• And to make sure I understand the math correctly, it's averaging the rate of change over that 15-second span (or whatever Delta Span is set to), or is it simply calculating the delta between the data point at 0 seconds and the data point at 15 seconds? What's the default setting?
Thanks!

MikeTheBlueCow

#2: Post by MikeTheBlueCow »

So, I have an SR700, but can answer some of the questions.
travis_rh wrote:
  • What size batches are you generally using?

    800 users might answer this better, but with the 700 I can at least relate that more weight means needing to keep a higher fan and will lead to higher temps (versus the same settings with a lower weight).
  • How are you minimizing RoR spikes that result from lowering the fan?

    This is going to happen no matter what. You should be seeing big changes with fan and heat setting changes. It's a biproduct of the fact that the probe is sensing air temp as much as it's sensing bean temp. You have to adjust fan to help drive the roast, so I don't think you'll ever get rid of this, you just have to learn how to read the graph while ignoring the humps because they're "fake". This is when it's important to remember that a pretty graph does not necessarily make a tasty coffee. You have to use intuition and your knowledge of what is occurring in the roast, what is causing the readings, etc.
  • What, if anything, do you do differently based on processing method (washed, natural, honey, etc.)?

    Good question, and I think one that is hard to get great information on with air roasters, as most of the info is for drums and not really applicable. For any coffee, I'm adjusting my starting heat setting, and simply learning by watching the graph to see what changes I should make when.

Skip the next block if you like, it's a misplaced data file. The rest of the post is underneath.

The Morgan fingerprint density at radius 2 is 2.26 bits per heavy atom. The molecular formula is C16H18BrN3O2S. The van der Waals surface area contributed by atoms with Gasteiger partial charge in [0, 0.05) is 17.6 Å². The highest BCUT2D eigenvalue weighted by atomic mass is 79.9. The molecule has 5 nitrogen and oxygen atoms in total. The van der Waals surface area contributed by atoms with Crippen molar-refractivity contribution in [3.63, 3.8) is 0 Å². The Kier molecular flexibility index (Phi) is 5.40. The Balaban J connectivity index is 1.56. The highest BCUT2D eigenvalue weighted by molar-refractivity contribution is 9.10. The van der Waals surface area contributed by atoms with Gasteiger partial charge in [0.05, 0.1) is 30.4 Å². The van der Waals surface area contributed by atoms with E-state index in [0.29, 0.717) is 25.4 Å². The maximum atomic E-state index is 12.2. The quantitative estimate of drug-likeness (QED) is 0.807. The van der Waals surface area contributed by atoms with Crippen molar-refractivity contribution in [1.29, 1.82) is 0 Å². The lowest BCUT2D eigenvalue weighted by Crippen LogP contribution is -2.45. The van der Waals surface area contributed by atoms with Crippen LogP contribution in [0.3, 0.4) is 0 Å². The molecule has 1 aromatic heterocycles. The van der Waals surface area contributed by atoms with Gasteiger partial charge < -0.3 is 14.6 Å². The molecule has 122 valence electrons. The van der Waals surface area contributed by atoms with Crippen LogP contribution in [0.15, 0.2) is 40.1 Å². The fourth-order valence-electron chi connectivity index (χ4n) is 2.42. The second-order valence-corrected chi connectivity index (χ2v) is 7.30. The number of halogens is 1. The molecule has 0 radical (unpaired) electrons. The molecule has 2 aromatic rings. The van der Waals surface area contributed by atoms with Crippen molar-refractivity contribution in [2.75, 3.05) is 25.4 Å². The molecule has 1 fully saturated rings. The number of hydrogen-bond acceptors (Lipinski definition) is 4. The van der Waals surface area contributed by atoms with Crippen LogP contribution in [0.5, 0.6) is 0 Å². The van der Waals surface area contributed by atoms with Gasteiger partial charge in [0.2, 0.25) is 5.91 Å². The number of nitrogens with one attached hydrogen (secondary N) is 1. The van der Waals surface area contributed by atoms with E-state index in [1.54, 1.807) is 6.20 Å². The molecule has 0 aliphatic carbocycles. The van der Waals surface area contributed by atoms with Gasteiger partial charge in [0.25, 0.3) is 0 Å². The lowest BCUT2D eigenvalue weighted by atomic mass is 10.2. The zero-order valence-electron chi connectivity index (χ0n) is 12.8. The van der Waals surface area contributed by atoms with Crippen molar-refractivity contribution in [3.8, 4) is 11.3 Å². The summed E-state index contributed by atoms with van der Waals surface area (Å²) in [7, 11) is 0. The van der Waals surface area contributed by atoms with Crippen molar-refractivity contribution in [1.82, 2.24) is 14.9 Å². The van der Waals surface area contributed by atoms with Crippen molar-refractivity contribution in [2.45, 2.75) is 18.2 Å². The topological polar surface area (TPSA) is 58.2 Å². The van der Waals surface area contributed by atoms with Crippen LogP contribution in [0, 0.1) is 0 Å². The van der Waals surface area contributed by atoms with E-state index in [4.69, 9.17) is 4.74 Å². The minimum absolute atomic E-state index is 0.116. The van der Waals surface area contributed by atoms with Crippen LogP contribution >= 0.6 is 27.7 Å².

• How short is too short of a roast? How long is too long? Depending on how I was messing with heat and fan settings, I was hitting FC at ~5:00 or 5:30 on some roasts, but can lengthen out to as much as 6:30 or 7:30 before hitting FC on others

    I have found a longer dry phase beneficial (4-5 minutes), then the maillard and development phase times I'll adjust based on the bean. I'm usually doing in total 8-10.5 minute roasts for a City to City+, and I would venture into 12 minutes for City+ to Full City style roasts would be acceptable. In all, I've found a 6 minute roast is a little quick and unevenly developed.
Artisan
  • The Delta Span setting in Curvers >> Filters is what controls the time interval for Artisan to calculate RoR / ∆BT, correct?
  • And to make sure I understand the math correctly, it's averaging the rate of change over that 15-second span (or whatever Delta Span is set to), or is it simply calculating the delta between the data point at 0 seconds and the data point at 15 seconds? What's the default setting?